William Shakespeare (1564-1616), is actually about people,
communities and connections; about reaching out to others
and touching lives in the simplest of ways, through the
sharing of stories. I hope it will soon become a truly 'world
event' spreading the sublime passion for reading person
to person, and moreover, supporting local bookshops 
in their day-to-day struggle to survive.

Monday, 22 April 2013

Bela's unconscious affair


Let's begin the week with the inspiring images of gifted, 
versatile photographer Bela Borsodi whose fashion pictures 
are always gripping and with a unique sense of humor.
Bela made a name for himself thanks to his frisky
insights into the nature of objects in his never-ending
quest for artistic reinvention.


He is interested in what fashion can communicate and
he deals with it for fashion's sake, always with the ability
to depict and challenge its playful nature through his
cheeky visual narrative full of the fantastic array of
characters he creates taking clothes, bags and shoes
and putting them in a different context.


Born in Vienna where he studied graphic design and
fine art before working as a photographer, Bela moved
to New York focusing his skills on still life photography
working on exclusive advertising and editorial projects
through his original approach. Last year he created a
thought-provoking editorial shoot called ”Unconscious
Affair” for n° 142 of Document Journal magazine,
”an ambitious NYC fashion and culture glossy with a  
global perspective” that aims at documenting the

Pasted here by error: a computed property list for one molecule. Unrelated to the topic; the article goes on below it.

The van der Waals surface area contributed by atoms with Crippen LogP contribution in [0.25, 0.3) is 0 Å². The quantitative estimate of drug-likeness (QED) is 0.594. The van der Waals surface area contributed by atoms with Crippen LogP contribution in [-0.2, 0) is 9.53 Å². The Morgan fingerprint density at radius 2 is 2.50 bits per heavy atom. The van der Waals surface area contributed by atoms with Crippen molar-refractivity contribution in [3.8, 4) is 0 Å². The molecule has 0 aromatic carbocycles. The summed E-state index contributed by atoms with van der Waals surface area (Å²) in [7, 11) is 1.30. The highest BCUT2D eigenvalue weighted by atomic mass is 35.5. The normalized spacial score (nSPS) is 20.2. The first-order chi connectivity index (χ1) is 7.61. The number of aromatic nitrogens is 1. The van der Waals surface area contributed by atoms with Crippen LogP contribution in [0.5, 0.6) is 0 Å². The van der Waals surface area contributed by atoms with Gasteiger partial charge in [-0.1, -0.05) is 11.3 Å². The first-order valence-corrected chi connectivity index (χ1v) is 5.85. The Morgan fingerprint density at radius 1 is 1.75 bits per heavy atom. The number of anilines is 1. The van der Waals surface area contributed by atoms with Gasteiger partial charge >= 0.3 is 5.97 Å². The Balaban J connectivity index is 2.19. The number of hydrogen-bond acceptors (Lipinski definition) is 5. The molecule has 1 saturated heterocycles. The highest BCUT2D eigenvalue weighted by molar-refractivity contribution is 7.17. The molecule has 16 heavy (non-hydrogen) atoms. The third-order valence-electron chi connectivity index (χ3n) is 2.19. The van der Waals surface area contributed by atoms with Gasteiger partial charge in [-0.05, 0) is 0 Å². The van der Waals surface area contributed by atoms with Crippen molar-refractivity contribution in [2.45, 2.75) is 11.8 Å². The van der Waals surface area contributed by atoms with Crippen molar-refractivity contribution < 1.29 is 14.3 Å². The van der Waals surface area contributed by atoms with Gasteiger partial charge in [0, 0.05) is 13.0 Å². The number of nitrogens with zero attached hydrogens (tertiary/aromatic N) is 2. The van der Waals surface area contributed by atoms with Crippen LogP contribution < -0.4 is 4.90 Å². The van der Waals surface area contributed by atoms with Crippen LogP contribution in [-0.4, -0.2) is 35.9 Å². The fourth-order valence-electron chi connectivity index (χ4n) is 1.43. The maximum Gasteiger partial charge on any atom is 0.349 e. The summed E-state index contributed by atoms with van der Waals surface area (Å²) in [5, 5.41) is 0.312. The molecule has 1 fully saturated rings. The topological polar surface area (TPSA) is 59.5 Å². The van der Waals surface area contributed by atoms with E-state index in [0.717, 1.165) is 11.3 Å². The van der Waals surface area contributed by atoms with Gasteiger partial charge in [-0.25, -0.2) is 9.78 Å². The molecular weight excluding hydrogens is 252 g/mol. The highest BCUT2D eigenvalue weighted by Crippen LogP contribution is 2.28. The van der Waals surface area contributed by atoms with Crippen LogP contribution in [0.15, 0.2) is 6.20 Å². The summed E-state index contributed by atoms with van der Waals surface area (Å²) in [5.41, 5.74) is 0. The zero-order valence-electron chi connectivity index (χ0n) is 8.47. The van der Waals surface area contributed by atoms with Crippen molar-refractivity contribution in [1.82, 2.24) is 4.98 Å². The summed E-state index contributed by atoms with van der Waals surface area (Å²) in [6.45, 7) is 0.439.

variety of aesthetics and backgrounds sharing 
a similar fascination with beauty.


Bela investigated the human form working with fellow
Document partner, stylist Sabina Schreder, sublimating
the unconscious affair of fashion and art by combining
real-life models, Canadian-born Anais Pouliot and Copenhagen
native Maria Palm of Trump Models, with saucy illustrations
creating trompe l'oeil effects in a constant dialogue between
shapes and proportions, perspective and poses.


”When I work on an editorial, I might have a good idea of
where I want to go with it but often the experience of
executing it, of going with it, living with it, is really the thing
that's most exciting for me. (...) I get my best ideas by
 
imagining things that don't exist yet” he declared in an
interview by Rankin's biannual magazine Hunger TV.

> all images © by Bela Borsodi, style by Sabina Schreder <

Friday, 19 April 2013

latex Friday nite


I must admit I've never experienced the feel of an all-latex
garment yet I'm not surprised to spot it in body conscious
fashion collections once in a while: basically a symbol
of the underground and alternative culture, latex rubber
is undoubtedly hot and eye-catching on the runway and
not necessarily associated with fetish.


Besides, the exploration of original new ways of molding
and elaboration on skin-tight garments are quite interesting
such as the new collection by front-running Spanish latex
brand 'MADRUBB' (Madrid Latex) which came to unveil
a colorful s/s 2013 collection called 'LXVE TO LXVE'
that is to say ”Love to live or live to love?” in which latex
definitely blurs the line between fetish and fashion.


Playful and energetic second-skin outfits in extremely
attractive hues such as white, bubblegum pink, mint green,
orange and jade evoke the unique joy de vivre of summer.
Yet the 'LXVE TO LXVE' collection surprises with an unique
innovation: embroidery in latex, a truly exclusive technique
that elevates the garments to the 'latex couture' category.
In a completely handcrafted work, MADRUBB embroiders
crystals and paillettes in dresses and gloves 
acquaring a glamorous effect.


The collection is elegantly sexy and it goes without saying,
not for all, yet most of the outfits look comfortable and not
so unworldly: their unique appeal is skillfully emphasized by
Madrid-based fashion photographer Dany Diez who focused